Five of the dairy farms were selected for metering with Wattwatchers to scope future equipment upgrades and quantify benefits and returns.
“With estimated cost of upgrades ranging from $13,200 to $62,000 and payback periods from two to seven years, the visibility of metering and monitoring provides more investment confidence.
“With prioritising upgrades, it’s a balancing act of available capital, energy and cost savings, the expected paybacks, and existing equipment end of life,” Christopher says.
“Upgrades not only reduce energy costs but also reduce maintenance, increase reliability, improve product quality, and enable production growth.”
What’s next for the AREA project?
The energy data collection from the 10 farms will feed into future projects to further understand the larger opportunities that are available to a community of end users in a local area.
This includes renewable energy options, after the University of NSW found that solar designed to fit dairies’ very peaky energy demand could reduce the daily energy bill by about 30 to 40 per cent.
“A significant portion of follow-on work is considering various loads across sites that can be used in conjunction with the electricity network provider towards demand response events,” Christopher says. “This is for both flexibility in reduction and increase of usage.
“We want to be able to help farmers understand if and how renewables can be most cost-effectively integrated into small, medium and large-sized dairy farms.”
NSW Farmers will also be preparing publications for farmers including two farmer case studies, a fact sheet, podcasts and a final release highlighting the benefits identified in the pre-feasibility study.
Water powered milking?
Installing a micro-hydropower system is worth exploring to reduce energy costs for Dorrigo dairy farmers Julie and Michael Moore.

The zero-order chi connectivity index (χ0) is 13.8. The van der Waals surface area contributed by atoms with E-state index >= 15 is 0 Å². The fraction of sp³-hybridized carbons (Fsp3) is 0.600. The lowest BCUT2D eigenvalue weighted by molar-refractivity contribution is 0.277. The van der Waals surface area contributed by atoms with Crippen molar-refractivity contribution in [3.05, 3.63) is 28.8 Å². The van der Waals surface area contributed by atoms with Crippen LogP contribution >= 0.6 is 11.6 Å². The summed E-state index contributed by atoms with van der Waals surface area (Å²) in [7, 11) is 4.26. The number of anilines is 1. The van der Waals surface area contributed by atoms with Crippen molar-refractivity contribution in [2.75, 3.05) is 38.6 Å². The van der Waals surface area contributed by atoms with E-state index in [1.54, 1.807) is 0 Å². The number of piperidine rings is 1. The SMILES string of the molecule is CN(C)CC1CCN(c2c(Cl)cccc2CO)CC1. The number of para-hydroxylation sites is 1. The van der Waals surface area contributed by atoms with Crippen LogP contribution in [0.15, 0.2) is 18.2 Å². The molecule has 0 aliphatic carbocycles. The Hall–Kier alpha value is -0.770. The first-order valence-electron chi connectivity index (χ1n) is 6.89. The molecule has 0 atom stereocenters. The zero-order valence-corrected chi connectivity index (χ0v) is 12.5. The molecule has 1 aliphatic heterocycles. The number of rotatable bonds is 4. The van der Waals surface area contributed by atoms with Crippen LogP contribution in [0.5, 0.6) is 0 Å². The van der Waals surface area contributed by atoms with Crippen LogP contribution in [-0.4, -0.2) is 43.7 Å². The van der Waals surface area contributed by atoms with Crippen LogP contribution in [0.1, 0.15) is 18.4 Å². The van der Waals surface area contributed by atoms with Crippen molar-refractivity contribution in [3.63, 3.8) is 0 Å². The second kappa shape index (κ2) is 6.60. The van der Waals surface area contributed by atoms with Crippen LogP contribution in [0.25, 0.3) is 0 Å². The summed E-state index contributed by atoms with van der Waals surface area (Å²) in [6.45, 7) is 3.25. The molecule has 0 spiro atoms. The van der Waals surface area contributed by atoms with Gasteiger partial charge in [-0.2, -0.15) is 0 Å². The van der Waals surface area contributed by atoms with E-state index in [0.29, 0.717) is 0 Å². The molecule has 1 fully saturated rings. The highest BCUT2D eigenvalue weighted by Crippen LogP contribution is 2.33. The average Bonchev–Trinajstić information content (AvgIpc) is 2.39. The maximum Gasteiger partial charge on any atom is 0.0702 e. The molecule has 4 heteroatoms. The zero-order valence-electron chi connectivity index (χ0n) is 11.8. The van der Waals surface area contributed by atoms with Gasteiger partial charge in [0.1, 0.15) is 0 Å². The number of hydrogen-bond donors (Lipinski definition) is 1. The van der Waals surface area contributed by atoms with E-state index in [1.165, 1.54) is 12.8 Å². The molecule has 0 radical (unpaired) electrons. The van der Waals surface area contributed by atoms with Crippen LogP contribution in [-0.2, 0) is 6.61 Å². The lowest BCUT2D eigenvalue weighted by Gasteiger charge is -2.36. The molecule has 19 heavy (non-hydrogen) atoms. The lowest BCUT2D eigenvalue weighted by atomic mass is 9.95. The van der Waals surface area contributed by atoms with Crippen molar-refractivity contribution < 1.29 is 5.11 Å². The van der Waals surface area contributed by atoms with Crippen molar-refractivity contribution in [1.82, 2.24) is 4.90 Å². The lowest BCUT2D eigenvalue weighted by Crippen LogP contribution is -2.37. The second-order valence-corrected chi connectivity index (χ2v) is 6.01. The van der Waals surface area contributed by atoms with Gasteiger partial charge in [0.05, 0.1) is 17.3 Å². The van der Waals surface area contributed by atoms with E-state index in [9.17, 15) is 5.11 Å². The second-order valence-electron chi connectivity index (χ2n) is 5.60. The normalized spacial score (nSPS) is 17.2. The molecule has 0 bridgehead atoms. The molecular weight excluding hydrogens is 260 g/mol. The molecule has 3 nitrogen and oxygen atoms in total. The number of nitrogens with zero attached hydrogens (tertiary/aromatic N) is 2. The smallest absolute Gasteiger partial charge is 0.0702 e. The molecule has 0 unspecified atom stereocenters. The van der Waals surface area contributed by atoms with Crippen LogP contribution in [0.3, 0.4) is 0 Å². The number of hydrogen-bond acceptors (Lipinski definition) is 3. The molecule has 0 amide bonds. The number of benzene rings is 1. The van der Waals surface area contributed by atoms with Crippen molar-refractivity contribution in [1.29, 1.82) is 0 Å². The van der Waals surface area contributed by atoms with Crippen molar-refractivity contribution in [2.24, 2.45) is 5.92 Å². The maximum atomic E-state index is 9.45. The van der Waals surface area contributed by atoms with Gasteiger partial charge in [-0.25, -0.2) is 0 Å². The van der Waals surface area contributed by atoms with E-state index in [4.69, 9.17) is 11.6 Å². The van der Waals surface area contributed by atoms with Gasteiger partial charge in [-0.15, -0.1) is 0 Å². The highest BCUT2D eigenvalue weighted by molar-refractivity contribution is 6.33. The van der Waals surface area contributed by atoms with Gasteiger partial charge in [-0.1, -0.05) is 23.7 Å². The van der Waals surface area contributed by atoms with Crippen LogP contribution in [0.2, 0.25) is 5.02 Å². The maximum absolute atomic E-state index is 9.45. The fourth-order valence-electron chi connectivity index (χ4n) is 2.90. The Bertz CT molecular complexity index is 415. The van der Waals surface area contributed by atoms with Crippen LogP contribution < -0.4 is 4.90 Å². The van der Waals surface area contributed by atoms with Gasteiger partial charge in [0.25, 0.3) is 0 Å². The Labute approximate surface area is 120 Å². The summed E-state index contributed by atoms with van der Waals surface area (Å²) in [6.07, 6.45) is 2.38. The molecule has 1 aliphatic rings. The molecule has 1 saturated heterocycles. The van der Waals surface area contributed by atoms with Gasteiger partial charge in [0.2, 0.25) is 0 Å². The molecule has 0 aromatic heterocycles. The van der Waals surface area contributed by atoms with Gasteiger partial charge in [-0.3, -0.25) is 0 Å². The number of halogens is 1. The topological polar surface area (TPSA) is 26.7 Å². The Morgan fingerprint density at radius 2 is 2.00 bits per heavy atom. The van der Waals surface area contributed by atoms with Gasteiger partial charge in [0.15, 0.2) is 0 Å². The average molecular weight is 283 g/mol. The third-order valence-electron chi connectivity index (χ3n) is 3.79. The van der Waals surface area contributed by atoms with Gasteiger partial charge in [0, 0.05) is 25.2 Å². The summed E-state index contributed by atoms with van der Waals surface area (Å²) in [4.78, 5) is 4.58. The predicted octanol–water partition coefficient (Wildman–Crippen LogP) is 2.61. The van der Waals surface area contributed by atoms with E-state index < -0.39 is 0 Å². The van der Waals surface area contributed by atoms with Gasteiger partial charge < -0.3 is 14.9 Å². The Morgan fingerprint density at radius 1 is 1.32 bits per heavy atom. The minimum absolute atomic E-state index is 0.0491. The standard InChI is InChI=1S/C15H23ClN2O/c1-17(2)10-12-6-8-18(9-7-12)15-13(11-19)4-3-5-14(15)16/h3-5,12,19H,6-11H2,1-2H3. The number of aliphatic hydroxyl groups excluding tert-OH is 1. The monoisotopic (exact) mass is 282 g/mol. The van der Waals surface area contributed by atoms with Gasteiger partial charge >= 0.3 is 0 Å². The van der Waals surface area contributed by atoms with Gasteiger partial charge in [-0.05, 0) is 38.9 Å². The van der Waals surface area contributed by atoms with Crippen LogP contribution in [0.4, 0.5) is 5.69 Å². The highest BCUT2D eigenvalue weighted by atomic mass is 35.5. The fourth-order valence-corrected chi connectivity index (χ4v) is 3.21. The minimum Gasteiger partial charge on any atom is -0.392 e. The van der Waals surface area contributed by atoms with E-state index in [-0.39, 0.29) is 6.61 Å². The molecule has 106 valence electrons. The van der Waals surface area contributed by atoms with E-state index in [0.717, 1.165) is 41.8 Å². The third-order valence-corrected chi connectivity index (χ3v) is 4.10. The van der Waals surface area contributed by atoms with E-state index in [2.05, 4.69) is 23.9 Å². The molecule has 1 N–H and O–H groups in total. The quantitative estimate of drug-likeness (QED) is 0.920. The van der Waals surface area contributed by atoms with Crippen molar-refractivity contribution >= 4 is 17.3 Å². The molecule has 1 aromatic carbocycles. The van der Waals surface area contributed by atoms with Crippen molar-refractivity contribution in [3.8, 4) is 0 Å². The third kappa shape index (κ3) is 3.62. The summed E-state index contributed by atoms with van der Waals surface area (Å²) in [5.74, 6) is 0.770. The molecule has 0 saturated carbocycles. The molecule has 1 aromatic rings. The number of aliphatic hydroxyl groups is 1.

It is one of the long-term pathways identified in the energy audit conducted on the Moores’ dairy as part of the AREA project’s onsite energy data collection from 10 dairy farms.
The couple’s scenic 240-hectare farm, located on an escarpment on the Dorrigo plateau, boasts two waterfalls that are gushing after taking in more than three metres of rain in the last 12 months.
It’s just a pity they are not located closer the dairy. “We are looking to invest in a new dairy, so we might have to look at putting it closer to the one of the waterfalls,” Julie jokes.
Julie, Michael and their son Stuart have seriously toyed with the idea of hydropower, given that “farming in the clouds” at 1,100 metres above sea level does not bode well for solar power generation. Dorrigo is also home to Pelena Energy – a company that manufactures micro-hydroelectric turbines and installs them in remote parts of Melanesia.
“Peter Lynch from Pelena has been out to the farm and I think it’s an option that should not be dismissed, but the priority for us right now is getting our cows through this extreme wet period,” Julie says.
“That means getting out as much rye grass seed as we can, and Stuart has the new daily task of checking and caring for our cows’ hooves.”
Julie says they have received a staggering 3.46 metres of rain in the past 12 months, which has washed out walkways and made virtually the whole farm wet underfoot.